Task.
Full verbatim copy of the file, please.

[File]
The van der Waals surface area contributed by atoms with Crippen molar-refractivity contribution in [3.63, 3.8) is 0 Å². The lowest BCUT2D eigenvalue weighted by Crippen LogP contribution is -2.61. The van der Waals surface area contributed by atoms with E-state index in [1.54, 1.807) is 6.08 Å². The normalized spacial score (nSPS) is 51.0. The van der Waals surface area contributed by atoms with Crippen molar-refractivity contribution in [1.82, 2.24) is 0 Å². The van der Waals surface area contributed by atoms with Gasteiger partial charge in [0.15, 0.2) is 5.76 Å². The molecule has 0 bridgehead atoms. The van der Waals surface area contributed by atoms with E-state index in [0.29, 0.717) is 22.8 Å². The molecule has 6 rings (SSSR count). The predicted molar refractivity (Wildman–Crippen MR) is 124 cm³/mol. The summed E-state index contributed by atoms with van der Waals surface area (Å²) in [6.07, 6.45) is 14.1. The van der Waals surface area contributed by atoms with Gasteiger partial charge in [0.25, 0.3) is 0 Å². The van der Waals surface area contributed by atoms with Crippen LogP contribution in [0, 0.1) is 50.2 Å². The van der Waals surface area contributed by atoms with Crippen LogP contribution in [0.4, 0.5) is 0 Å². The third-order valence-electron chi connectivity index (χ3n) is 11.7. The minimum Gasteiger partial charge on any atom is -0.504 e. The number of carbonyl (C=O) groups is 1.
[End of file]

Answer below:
The van der Waals surface area contributed by atoms with Crippen molar-refractivity contribution in [3.63, 3.8) is 0 Å². The lowest BCUT2D eigenvalue weighted by Crippen LogP contribution is -2.61. The van der Waals surface area contributed by atoms with E-state index in [1.54, 1.807) is 6.08 Å². The normalized spacial score (nSPS) is 51.0. The van der Waals surface area contributed by atoms with Crippen molar-refractivity contribution in [1.82, 2.24) is 0 Å². The van der Waals surface area contributed by atoms with Gasteiger partial charge in [0.15, 0.2) is 5.76 Å². The molecule has 0 bridgehead atoms. The van der Waals surface area contributed by atoms with E-state index in [0.29, 0.717) is 22.8 Å². The molecule has 6 rings (SSSR count). The predicted molar refractivity (Wildman–Crippen MR) is 124 cm³/mol. The summed E-state index contributed by atoms with van der Waals surface area (Å²) in [6.07, 6.45) is 14.1. The van der Waals surface area contributed by atoms with Gasteiger partial charge in [0.25, 0.3) is 0 Å². The van der Waals surface area contributed by atoms with Crippen LogP contribution in [0, 0.1) is 50.2 Å². The van der Waals surface area contributed by atoms with Crippen LogP contribution in [0.4, 0.5) is 0 Å². The third-order valence-electron chi connectivity index (χ3n) is 11.7. The minimum Gasteiger partial charge on any atom is -0.504 e. The number of carbonyl (C=O) groups is 1.